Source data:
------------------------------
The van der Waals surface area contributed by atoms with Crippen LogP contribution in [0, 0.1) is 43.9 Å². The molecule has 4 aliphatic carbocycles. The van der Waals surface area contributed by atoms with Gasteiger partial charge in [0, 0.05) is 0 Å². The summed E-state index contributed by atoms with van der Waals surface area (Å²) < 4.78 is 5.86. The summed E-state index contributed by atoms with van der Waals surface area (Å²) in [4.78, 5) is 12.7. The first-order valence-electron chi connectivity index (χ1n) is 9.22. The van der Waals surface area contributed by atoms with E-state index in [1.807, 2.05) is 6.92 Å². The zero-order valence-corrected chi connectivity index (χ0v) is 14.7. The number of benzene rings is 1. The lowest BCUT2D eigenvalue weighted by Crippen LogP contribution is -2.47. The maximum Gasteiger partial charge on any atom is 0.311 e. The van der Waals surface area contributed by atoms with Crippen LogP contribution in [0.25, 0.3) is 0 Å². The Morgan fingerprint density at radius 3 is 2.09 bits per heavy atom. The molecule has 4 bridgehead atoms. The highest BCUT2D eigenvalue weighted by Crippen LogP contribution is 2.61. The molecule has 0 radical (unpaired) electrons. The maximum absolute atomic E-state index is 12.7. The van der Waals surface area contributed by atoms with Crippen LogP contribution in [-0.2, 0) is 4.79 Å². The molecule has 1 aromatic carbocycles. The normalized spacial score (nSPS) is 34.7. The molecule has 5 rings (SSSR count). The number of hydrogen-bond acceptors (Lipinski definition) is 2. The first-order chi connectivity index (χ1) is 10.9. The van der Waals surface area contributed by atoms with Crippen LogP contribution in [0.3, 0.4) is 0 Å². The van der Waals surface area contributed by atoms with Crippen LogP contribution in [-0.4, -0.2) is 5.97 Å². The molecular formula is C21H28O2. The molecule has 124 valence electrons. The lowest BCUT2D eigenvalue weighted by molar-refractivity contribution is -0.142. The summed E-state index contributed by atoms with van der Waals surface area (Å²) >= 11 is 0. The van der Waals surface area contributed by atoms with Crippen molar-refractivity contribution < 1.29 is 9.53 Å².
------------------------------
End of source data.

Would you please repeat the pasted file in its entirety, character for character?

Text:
The van der Waals surface area contributed by atoms with Crippen LogP contribution in [0, 0.1) is 43.9 Å². The molecule has 4 aliphatic carbocycles. The van der Waals surface area contributed by atoms with Gasteiger partial charge in [0, 0.05) is 0 Å². The summed E-state index contributed by atoms with van der Waals surface area (Å²) < 4.78 is 5.86. The summed E-state index contributed by atoms with van der Waals surface area (Å²) in [4.78, 5) is 12.7. The first-order valence-electron chi connectivity index (χ1n) is 9.22. The van der Waals surface area contributed by atoms with E-state index in [1.807, 2.05) is 6.92 Å². The zero-order valence-corrected chi connectivity index (χ0v) is 14.7. The number of benzene rings is 1. The lowest BCUT2D eigenvalue weighted by Crippen LogP contribution is -2.47. The maximum Gasteiger partial charge on any atom is 0.311 e. The van der Waals surface area contributed by atoms with Crippen LogP contribution in [0.25, 0.3) is 0 Å². The Morgan fingerprint density at radius 3 is 2.09 bits per heavy atom. The molecule has 4 bridgehead atoms. The highest BCUT2D eigenvalue weighted by Crippen LogP contribution is 2.61. The molecule has 0 radical (unpaired) electrons. The maximum absolute atomic E-state index is 12.7. The van der Waals surface area contributed by atoms with Crippen LogP contribution in [-0.2, 0) is 4.79 Å². The molecule has 1 aromatic carbocycles. The normalized spacial score (nSPS) is 34.7. The molecule has 5 rings (SSSR count). The number of hydrogen-bond acceptors (Lipinski definition) is 2. The first-order chi connectivity index (χ1) is 10.9. The van der Waals surface area contributed by atoms with Crippen LogP contribution in [0.3, 0.4) is 0 Å². The van der Waals surface area contributed by atoms with Crippen LogP contribution in [-0.4, -0.2) is 5.97 Å². The molecular formula is C21H28O2. The molecule has 124 valence electrons. The lowest BCUT2D eigenvalue weighted by molar-refractivity contribution is -0.142. The summed E-state index contributed by atoms with van der Waals surface area (Å²) >= 11 is 0. The van der Waals surface area contributed by atoms with Crippen molar-refractivity contribution < 1.29 is 9.53 Å².